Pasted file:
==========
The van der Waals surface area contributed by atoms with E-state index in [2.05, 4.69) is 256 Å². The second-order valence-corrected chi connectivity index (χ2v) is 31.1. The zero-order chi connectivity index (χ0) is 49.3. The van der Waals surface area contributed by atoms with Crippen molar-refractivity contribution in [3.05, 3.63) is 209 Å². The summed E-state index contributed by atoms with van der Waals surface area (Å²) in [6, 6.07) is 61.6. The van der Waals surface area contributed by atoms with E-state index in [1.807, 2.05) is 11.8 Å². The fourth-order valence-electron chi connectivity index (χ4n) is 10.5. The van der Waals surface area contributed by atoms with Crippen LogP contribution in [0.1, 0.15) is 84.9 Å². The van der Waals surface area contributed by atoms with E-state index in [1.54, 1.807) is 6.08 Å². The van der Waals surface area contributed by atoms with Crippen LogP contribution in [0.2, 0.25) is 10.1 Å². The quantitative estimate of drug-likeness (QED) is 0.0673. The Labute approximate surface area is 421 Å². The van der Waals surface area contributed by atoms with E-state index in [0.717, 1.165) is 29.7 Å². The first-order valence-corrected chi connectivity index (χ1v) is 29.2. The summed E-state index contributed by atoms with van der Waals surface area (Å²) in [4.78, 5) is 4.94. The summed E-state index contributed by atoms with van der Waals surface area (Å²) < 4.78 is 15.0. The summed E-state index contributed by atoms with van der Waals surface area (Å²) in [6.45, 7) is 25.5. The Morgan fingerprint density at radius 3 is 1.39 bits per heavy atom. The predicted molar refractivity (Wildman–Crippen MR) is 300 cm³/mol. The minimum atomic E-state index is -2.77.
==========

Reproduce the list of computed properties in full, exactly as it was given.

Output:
The van der Waals surface area contributed by atoms with E-state index in [2.05, 4.69) is 256 Å². The second-order valence-corrected chi connectivity index (χ2v) is 31.1. The zero-order chi connectivity index (χ0) is 49.3. The van der Waals surface area contributed by atoms with Crippen molar-refractivity contribution in [3.05, 3.63) is 209 Å². The summed E-state index contributed by atoms with van der Waals surface area (Å²) in [6, 6.07) is 61.6. The van der Waals surface area contributed by atoms with E-state index in [1.807, 2.05) is 11.8 Å². The fourth-order valence-electron chi connectivity index (χ4n) is 10.5. The van der Waals surface area contributed by atoms with Crippen LogP contribution in [0.1, 0.15) is 84.9 Å². The van der Waals surface area contributed by atoms with E-state index in [1.54, 1.807) is 6.08 Å². The van der Waals surface area contributed by atoms with Crippen LogP contribution in [0.2, 0.25) is 10.1 Å². The quantitative estimate of drug-likeness (QED) is 0.0673. The Labute approximate surface area is 421 Å². The van der Waals surface area contributed by atoms with E-state index in [0.717, 1.165) is 29.7 Å². The first-order valence-corrected chi connectivity index (χ1v) is 29.2. The summed E-state index contributed by atoms with van der Waals surface area (Å²) in [4.78, 5) is 4.94. The summed E-state index contributed by atoms with van der Waals surface area (Å²) < 4.78 is 15.0. The summed E-state index contributed by atoms with van der Waals surface area (Å²) in [6.45, 7) is 25.5. The Morgan fingerprint density at radius 3 is 1.39 bits per heavy atom. The predicted molar refractivity (Wildman–Crippen MR) is 300 cm³/mol. The minimum atomic E-state index is -2.77.